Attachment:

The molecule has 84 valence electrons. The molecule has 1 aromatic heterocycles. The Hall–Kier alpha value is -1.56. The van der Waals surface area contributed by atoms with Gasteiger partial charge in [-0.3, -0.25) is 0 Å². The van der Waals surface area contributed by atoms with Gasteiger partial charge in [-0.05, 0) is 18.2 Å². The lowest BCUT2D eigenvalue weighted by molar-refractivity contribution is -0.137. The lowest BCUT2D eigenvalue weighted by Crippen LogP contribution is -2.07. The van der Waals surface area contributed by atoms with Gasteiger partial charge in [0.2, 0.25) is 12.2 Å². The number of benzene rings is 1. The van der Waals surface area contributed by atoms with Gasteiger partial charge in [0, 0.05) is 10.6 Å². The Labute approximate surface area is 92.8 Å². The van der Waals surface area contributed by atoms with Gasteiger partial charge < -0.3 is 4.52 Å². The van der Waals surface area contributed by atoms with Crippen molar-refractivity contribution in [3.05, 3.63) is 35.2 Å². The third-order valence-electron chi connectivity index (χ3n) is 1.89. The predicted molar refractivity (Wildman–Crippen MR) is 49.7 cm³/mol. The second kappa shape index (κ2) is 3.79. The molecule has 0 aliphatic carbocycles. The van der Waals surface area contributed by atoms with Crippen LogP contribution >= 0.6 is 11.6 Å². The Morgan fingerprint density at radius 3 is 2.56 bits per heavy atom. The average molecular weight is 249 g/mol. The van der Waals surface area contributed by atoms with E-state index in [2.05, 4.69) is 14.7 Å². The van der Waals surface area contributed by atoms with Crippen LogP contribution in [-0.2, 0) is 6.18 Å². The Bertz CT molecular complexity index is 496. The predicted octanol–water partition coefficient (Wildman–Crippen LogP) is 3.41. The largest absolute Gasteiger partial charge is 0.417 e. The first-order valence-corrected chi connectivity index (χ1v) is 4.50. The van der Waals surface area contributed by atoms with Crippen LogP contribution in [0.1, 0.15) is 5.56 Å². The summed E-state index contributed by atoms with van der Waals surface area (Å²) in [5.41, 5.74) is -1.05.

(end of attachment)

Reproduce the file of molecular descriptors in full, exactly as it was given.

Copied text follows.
The molecule has 84 valence electrons. The molecule has 1 aromatic heterocycles. The Hall–Kier alpha value is -1.56. The van der Waals surface area contributed by atoms with Gasteiger partial charge in [-0.3, -0.25) is 0 Å². The van der Waals surface area contributed by atoms with Gasteiger partial charge in [-0.05, 0) is 18.2 Å². The lowest BCUT2D eigenvalue weighted by molar-refractivity contribution is -0.137. The lowest BCUT2D eigenvalue weighted by Crippen LogP contribution is -2.07. The van der Waals surface area contributed by atoms with Gasteiger partial charge in [0.2, 0.25) is 12.2 Å². The number of benzene rings is 1. The van der Waals surface area contributed by atoms with Gasteiger partial charge in [0, 0.05) is 10.6 Å². The Labute approximate surface area is 92.8 Å². The van der Waals surface area contributed by atoms with Gasteiger partial charge < -0.3 is 4.52 Å². The van der Waals surface area contributed by atoms with Crippen molar-refractivity contribution in [3.05, 3.63) is 35.2 Å². The third-order valence-electron chi connectivity index (χ3n) is 1.89. The predicted molar refractivity (Wildman–Crippen MR) is 49.7 cm³/mol. The second kappa shape index (κ2) is 3.79. The molecule has 0 aliphatic carbocycles. The van der Waals surface area contributed by atoms with Crippen LogP contribution >= 0.6 is 11.6 Å². The Morgan fingerprint density at radius 3 is 2.56 bits per heavy atom. The average molecular weight is 249 g/mol. The van der Waals surface area contributed by atoms with E-state index in [2.05, 4.69) is 14.7 Å². The van der Waals surface area contributed by atoms with Crippen LogP contribution in [-0.2, 0) is 6.18 Å². The Bertz CT molecular complexity index is 496. The predicted octanol–water partition coefficient (Wildman–Crippen LogP) is 3.41. The largest absolute Gasteiger partial charge is 0.417 e. The first-order valence-corrected chi connectivity index (χ1v) is 4.50. The van der Waals surface area contributed by atoms with Crippen LogP contribution in [0.1, 0.15) is 5.56 Å². The summed E-state index contributed by atoms with van der Waals surface area (Å²) in [5.41, 5.74) is -1.05.